|[February 12, 2013]
Fitch Rates St. Lucie County School Board COPS 'A+'; Outlook Stable
NEW YORK --(Business Wire)--
Fitch Ratings has assigned an 'A+' rating to the following St. Lucie
County School Board, Florida's (the board or district) obligations:
--$75 million refunding certificates of participation (COPS) series
The bonds are expected to sell via negotiation during the week of
In addition, Fitch affirms the following ratings:
--$105.4 million COPS series 2005, 2011A and 2011B at 'A+';
--$108.8 million sales tax revenue bonds, series 2006 at 'A';
--Implied unlimited tax general obligation bonds at 'AA-'.
The Rating Outlook is Stable.
The COPs are payable from lease rental payments made by the district,
subject to annual appropriation, pursuant to a master lease purchase
agreement. The master lease requires the district to appropriate funds
for all outstanding sub-leases on an 'all or none' basis. An event of
non-appropriation would result in the termination of the master lease,
and the surrender to the trustee of all lease-purchased projects under
the master lease.
The sales tax bonds are secured by the proceeds of half cent school
capital outlay sales tax.
KEY RATING DRIVERS
FINANCIAL FLEXIBILITY: The district benefits from a strong experienced
management team which practices conservative budgeting and prudent
fiscal planning. Adequate reserves and options for spending cuts provide
the district with satisfactory financial flexibility.
STRONG MASTER LEASE PROVISIONS: The 'A+' rating on the COPS is based on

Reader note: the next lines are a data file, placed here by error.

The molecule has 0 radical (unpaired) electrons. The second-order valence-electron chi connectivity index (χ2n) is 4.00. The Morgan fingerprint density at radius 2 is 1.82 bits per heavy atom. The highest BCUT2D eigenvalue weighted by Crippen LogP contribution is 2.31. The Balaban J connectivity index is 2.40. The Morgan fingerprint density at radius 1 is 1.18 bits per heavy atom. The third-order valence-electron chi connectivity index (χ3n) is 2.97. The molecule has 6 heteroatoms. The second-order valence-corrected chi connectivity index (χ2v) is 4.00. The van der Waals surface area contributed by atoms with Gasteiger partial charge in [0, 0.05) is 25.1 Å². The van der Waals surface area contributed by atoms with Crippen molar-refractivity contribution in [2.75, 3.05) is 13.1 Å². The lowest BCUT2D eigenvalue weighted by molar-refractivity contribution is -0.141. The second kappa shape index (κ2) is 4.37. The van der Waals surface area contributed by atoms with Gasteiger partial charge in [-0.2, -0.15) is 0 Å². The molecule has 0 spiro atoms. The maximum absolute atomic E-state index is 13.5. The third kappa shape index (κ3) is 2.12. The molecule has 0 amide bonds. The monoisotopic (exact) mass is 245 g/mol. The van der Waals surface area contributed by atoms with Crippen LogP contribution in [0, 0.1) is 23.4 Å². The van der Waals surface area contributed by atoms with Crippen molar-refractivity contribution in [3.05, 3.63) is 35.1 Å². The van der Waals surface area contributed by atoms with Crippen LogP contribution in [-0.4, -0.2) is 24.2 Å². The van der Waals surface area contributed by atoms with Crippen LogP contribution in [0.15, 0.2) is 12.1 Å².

the district's general creditworthiness and the COPs' sound legal
structure and available capital millage. The master lease structure
requires all or none appropriation and the 1.5 mill capital millage
outlay typically used for lease payments provides more than sufficient
revenues to meet debt service requirements.
ADEQUATE SALES TAX COVERAGE: Sales tax revenues have improved over the
past two years and the 'A' rating reflects the narrow but adequate
coverage levels on the outstanding bonds.
LOW CARRYING COSTS: Carrying costs including debt service, pension and
other post-employment benefits (OPEB) are very manageable and no
material changes are expected.
LIMITED LOCAL ECONOMY: The district's economic base remains somewhat
limited despite recent diversification and exhibits below average levels
of income and high unemployment.
STRUCTURAL IMBALANCE: If the district is unable to eliminate the fiscal
2014 structural deficit and maintain reserves at close to forecast
levels, there could be negative rating action.
St. Lucie county, whose boundaries are coterminous with those of the